The Feds Need to Stop Financing New Light Rail and Start Fixing Existing Subways

Crowded subway platform, via Flickr/Angela Rutherford, CC BY-NC-ND 2.0

One of the dumber things we’ve been doing as a country is building a bunch of new roads, many of them dubious, when too many of our old ones are falling apart.

But we’re doing the same thing for transit too.

Safety and reliability problems sent DC Metro ridership plunging 14% last year. (Somebody I talked to earlier today told me his stop had smoke in it just this morning). Boston’s T collapsed in a snow storm a couple of years ago, and the American Prospect says it could be in worse shape than DC. New York’s subways are getting more and more unreliable.

Yet transit advocates still want to keep building new dubious light rail lines around the country instead of fixing the system’s we’ve got.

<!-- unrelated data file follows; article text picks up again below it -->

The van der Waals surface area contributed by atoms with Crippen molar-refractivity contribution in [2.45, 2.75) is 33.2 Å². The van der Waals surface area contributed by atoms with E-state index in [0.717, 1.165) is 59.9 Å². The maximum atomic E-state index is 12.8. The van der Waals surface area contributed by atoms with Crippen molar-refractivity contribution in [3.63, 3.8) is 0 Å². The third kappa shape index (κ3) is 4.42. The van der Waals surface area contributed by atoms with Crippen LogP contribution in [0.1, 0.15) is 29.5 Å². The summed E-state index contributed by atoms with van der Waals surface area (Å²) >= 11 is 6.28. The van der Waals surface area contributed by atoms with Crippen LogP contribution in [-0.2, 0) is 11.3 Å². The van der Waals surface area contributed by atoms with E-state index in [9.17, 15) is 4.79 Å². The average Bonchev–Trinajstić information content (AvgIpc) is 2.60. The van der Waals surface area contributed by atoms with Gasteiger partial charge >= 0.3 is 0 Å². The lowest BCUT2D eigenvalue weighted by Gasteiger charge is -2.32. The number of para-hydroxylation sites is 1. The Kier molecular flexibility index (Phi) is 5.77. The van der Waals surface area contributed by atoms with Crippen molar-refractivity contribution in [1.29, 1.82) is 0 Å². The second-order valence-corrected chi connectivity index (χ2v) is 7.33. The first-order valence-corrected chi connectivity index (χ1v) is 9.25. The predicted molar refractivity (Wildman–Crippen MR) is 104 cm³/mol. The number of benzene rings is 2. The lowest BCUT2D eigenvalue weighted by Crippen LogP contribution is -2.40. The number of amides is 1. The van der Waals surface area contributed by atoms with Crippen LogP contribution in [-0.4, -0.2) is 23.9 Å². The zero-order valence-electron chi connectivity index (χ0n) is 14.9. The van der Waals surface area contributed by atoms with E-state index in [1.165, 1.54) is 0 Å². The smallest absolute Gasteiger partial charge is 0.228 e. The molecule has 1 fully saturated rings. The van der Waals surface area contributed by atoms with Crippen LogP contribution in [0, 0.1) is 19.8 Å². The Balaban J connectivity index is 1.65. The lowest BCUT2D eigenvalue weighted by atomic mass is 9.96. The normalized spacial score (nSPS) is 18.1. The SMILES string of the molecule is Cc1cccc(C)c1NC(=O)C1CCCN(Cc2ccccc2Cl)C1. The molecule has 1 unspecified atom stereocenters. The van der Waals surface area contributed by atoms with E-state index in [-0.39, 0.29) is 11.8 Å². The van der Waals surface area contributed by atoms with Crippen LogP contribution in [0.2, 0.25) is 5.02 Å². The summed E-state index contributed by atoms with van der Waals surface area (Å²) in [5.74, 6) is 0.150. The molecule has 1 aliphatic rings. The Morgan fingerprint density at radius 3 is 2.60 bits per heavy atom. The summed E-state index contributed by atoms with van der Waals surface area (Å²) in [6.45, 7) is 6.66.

That’s the subject of a short new Manhattan Report I put out today, “Does America Need More Urban Trail Transit?

Transit advocates should use Trump’s call to eliminate New Starts as an opportunity to rethink capital funding, shifting away from new and highly dubious light rail lines towards fixing up the nation’s most critical subway systems that are in terrible shape.

While complete elimination of these capital grants is not necessary, significant reform is warranted. Other than a handful of critical projects, such as future phases of New York’s Second Avenue subway, the federal government should stop financing rail-transit expansion projects. Instead, it should reroute all capital funds for rail transit toward critical repairs of major legacy-rail systems.
This might be politically difficult to pull off and is certainly unpopular with transit advocates.  But the latter should be willing to rethink a system that routes 80% to roads and too much of the latter 20% into questionable projects while the nation’s most critical transit systems turn into a (sometimes literal) smoking hole in the ground.

from Aaron M. Renn


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